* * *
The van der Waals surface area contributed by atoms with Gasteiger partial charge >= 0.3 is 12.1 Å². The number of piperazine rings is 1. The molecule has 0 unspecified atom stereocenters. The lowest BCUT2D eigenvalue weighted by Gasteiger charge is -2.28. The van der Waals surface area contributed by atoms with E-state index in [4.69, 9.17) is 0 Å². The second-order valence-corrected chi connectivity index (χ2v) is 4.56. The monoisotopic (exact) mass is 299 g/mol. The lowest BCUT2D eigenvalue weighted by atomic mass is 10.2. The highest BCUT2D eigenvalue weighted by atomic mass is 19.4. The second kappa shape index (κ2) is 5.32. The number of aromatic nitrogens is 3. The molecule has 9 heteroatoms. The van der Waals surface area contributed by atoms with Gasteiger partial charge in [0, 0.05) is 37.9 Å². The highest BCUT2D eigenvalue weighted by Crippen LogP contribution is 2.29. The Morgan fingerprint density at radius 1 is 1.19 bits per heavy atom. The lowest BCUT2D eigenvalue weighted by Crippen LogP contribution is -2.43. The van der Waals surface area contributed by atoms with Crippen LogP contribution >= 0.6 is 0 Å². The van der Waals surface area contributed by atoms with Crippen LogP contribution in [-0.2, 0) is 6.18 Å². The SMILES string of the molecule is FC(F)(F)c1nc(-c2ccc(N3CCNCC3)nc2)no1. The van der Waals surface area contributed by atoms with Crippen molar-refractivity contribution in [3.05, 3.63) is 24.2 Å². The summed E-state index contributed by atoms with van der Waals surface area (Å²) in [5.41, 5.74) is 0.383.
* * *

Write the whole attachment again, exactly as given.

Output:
The van der Waals surface area contributed by atoms with Gasteiger partial charge >= 0.3 is 12.1 Å². The number of piperazine rings is 1. The molecule has 0 unspecified atom stereocenters. The lowest BCUT2D eigenvalue weighted by Gasteiger charge is -2.28. The van der Waals surface area contributed by atoms with E-state index in [4.69, 9.17) is 0 Å². The second-order valence-corrected chi connectivity index (χ2v) is 4.56. The monoisotopic (exact) mass is 299 g/mol. The lowest BCUT2D eigenvalue weighted by atomic mass is 10.2. The highest BCUT2D eigenvalue weighted by atomic mass is 19.4. The second kappa shape index (κ2) is 5.32. The number of aromatic nitrogens is 3. The molecule has 9 heteroatoms. The van der Waals surface area contributed by atoms with Gasteiger partial charge in [0, 0.05) is 37.9 Å². The highest BCUT2D eigenvalue weighted by Crippen LogP contribution is 2.29. The Morgan fingerprint density at radius 1 is 1.19 bits per heavy atom. The lowest BCUT2D eigenvalue weighted by Crippen LogP contribution is -2.43. The van der Waals surface area contributed by atoms with Crippen LogP contribution >= 0.6 is 0 Å². The van der Waals surface area contributed by atoms with Crippen LogP contribution in [-0.2, 0) is 6.18 Å². The SMILES string of the molecule is FC(F)(F)c1nc(-c2ccc(N3CCNCC3)nc2)no1. The van der Waals surface area contributed by atoms with Crippen molar-refractivity contribution in [3.05, 3.63) is 24.2 Å². The summed E-state index contributed by atoms with van der Waals surface area (Å²) in [5.41, 5.74) is 0.383.